Joan L. Nevada

Heroin Use In Teens: Lets Talk About It

Dear future president,

The use of drugs or narcotics has become a common occurrence in the lives of young people, which is unfortunate to say the least. However, the stakes of using said drugs have been increased drastically due to the introduction of heroin in suburban households, which is far more dangerous than most drugs suburban teenagers were originally taking. A solution to this increase in teen heroin usage must be thought of in order to get these teens the help they need and even prevent any future usage in teens who haven’t used the drug yet.

In order to find a solution to such a problem, it must be found at the source, which many claim are prescription painkillers such as oxycodone, morphine, xanax etc.. These drugs are commonly prescribed to the parents of the teens due to various surgeries or injuries requiring such medication but often teens get their hands on them due to the parents maybe leaving them in obvious spots or the teens looking through their things for them. Once the teens find these drugs it’s easy for them to steal some from the bottle and have it go unnoticed due to their parents not taking the pills regularly. The abuse of these painkillers by teens is said to lead to an increased chance of turning to heroin for a “cheaper and more intense high”. Some of these doses of heroin costing as little as 10 dollars and providing a much more intense stimulation than that of painkillers .

Many teens, after being hooked on prescription pain meds, make the transition to heroin quickly and efficiently due to the potency and overall similarities due to being both opioids and having addictive qualities similar to that of heroin. However, heroin’s addictive qualities are so potent that it causes the user to be addicted after “just one time”, as opposed to the less potent pills that might take multiple in order to get hooked on.

The use of these hard drugs cause lives to be destroyed from their effects on the lives of these teens. Ashley was once a promising college freshman with the hopes of becoming a social worker with her steady grades and clean cut attitude, however Ashley unknowingly took the drug when smoking what she thought was hash with a friend of hers, in reality being heroin. Eventually it was too late though, “By the time she realized the truth, Ashley was hooked. Over the next year, she dropped out of school and quit her part-time job as she sank deeper into addiction.” Her entire life destroyed just because she accidently took a dose of a much more dangerous drug than she originally thought.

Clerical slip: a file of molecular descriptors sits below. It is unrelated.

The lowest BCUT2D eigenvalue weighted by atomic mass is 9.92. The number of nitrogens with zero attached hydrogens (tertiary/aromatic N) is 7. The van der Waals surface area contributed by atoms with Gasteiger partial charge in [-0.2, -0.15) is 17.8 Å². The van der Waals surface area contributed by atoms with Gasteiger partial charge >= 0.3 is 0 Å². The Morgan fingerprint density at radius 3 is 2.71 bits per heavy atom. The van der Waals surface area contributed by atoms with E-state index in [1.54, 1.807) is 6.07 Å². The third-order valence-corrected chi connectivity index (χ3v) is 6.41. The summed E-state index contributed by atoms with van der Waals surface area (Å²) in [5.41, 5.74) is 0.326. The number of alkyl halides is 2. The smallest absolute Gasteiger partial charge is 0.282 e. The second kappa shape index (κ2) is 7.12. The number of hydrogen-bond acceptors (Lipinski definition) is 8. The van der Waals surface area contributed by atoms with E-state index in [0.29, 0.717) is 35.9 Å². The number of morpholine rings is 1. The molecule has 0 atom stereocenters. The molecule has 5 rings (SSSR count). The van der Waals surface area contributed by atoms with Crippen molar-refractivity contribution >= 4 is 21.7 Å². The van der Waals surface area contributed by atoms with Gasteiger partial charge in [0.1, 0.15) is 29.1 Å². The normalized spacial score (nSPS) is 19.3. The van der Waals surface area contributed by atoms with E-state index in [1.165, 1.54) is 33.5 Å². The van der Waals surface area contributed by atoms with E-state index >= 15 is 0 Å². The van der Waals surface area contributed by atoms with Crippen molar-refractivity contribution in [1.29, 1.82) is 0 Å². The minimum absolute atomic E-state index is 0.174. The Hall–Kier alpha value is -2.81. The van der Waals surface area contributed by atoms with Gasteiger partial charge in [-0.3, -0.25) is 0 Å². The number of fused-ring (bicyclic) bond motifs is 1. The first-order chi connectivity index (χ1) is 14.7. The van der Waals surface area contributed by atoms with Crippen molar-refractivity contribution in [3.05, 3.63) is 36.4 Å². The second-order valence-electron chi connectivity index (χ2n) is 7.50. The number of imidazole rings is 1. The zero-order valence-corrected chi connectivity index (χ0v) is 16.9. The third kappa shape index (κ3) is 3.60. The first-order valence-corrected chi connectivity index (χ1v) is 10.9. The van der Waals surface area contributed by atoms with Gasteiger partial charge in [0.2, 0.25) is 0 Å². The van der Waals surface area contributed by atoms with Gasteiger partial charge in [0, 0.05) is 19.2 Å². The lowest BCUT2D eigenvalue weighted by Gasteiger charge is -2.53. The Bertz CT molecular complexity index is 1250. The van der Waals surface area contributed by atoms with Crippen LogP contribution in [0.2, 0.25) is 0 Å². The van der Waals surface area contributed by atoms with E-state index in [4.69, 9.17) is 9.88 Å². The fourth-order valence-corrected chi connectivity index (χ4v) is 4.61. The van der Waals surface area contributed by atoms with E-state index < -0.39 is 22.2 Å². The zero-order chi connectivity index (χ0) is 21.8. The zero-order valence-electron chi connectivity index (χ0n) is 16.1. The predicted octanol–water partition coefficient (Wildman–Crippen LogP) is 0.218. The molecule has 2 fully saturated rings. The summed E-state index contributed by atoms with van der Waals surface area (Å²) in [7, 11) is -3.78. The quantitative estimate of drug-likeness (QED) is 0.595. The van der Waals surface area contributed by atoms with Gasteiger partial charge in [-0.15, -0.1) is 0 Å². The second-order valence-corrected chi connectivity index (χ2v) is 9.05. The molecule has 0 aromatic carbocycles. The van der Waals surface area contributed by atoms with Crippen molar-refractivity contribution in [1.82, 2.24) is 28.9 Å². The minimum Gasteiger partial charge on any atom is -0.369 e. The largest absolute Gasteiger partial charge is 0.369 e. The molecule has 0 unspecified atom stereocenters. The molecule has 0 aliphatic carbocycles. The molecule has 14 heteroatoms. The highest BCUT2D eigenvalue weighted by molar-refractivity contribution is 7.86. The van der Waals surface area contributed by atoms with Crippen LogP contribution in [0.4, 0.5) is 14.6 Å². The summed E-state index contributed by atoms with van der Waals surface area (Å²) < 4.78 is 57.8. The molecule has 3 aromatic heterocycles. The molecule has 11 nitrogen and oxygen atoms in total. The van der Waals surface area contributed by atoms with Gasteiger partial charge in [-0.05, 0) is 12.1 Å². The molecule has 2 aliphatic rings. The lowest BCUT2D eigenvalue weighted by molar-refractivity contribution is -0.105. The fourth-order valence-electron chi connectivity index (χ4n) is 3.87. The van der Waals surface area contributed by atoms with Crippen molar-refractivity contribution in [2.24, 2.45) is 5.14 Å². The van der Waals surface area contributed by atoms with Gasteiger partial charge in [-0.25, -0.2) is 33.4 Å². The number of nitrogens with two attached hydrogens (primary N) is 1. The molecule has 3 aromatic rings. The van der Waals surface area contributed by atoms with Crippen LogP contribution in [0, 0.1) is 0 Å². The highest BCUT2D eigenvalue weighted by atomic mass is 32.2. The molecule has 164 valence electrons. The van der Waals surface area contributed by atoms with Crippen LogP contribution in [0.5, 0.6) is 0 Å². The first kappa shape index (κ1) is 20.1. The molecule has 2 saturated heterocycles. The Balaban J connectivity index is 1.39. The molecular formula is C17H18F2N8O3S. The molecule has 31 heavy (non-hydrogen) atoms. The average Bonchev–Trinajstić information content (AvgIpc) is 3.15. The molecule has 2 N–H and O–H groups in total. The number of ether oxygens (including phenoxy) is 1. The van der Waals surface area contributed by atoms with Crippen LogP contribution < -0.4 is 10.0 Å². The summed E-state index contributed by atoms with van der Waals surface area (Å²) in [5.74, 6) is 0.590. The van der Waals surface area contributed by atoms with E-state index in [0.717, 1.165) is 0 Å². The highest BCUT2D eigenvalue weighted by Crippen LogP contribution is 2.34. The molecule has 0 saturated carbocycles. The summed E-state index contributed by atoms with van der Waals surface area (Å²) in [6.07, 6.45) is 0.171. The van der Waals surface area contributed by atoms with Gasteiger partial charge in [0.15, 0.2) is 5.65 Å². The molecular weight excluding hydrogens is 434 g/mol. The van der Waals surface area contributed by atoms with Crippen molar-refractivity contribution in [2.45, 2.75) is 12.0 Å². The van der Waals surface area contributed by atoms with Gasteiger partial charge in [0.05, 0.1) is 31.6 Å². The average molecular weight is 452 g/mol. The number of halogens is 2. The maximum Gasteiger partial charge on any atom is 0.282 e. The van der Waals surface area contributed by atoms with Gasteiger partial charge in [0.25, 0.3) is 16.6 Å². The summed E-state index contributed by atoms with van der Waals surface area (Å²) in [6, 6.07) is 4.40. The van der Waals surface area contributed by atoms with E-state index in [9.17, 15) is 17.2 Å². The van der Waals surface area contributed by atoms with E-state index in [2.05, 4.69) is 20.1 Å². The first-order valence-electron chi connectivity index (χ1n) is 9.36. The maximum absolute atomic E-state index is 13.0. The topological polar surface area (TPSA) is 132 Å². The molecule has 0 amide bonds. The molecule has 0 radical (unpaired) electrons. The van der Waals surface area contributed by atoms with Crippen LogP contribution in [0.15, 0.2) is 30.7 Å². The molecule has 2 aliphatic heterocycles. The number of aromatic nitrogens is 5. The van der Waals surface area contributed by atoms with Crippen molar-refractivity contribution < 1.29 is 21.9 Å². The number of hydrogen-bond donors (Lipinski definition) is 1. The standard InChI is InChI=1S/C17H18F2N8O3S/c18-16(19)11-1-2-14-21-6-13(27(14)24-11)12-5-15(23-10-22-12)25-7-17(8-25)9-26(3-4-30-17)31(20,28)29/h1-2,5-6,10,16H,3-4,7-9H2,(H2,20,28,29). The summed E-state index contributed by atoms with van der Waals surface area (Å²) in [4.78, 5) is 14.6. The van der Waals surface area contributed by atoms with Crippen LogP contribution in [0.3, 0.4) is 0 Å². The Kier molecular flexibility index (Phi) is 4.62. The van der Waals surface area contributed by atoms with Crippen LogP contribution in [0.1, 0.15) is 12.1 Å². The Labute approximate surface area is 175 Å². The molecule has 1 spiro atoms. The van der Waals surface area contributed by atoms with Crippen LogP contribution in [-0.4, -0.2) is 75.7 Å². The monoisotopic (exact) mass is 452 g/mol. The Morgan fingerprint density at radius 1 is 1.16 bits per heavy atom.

A more frightening thought of heroin usage is it not just destroying lives, but taking them due to fatal overdoses in the teens using. Parents devastated from hearing about their teen losing their life to the drug, many not even knowing they were addicted in the first place. But the emotional toll it takes as the find their son or daughter to have passed away and they couldn't do anything about it causes so much pain to them. Lea Heidman commented on her daughter Alyssa’s fatal overdose saying “She passed away the day after Saint Patrick's Day and she posted on Saint Patrick's Day a picture of her on her laptop, studying, doing homework, saying, "No partying for me, not even a single drink, I'm staying in and I'm-- and I'm working." And the next day she used and that was the last time she used.”. Lea’s choking up and struggle to recount the painful memories only emphasizes the pain that is caused by the use of this drug.

This growing usage of heroin in suburban homes has been called an epidemic, spreading to teens all over and taking lives, leading to the call for a solution. First, more funding should be going to rehabilitation centers in order for them to invest in both mental and physical treatment for users at facilities, this allows users to be able to get back on the road to sobriety and stay on it without having the temptation of using again. Next, we should be educating teens more on the uses and effects of the drug, allowing them to be aware of the harsh realities and pain that comes along with abusing the opioids, including the painkillers. Finally, educate the parents on how they should take care of their leftover painkillers, maybe were to hide them better or were to dispose of them if they no longer need them, this allows teens not to be able to get their hands on such and prevent them going on to harder, more dangerous drugs such as heroin.

Hopefully you have been able to take into great consideration what has been written in this letter and are able to take time in coming up with a solution to this growing issue in our country. Thank you for taking the time to read this and good luck with your presidential run.

Yours truly

-Joan L.

Work Cited

"Heroin in the Heartland." N.p., n.d. Web.

Williams, By Matthew. "Is Prescription Drug Abuse a Big Concern?" KQED Learning. N.p., n.d. Web. 09 Nov. 2016.

Https:// "Can You Become Addicted to Heroin the First Time?" The Recovery Village Florida Drug Rehab Center. N.p., 01 Nov. 2016. Web. 09 Nov. 2016.

Sullivan, Andrew. "Addicted to Heroin: 'I'm Literally Just Rotting'" ABC News. ABC News Network, 29 Oct. 2010. Web. 09 Nov. 2016.

Damonte Ranch High School

2nd Period

11th and 12th grade students. Dramatic Literature.

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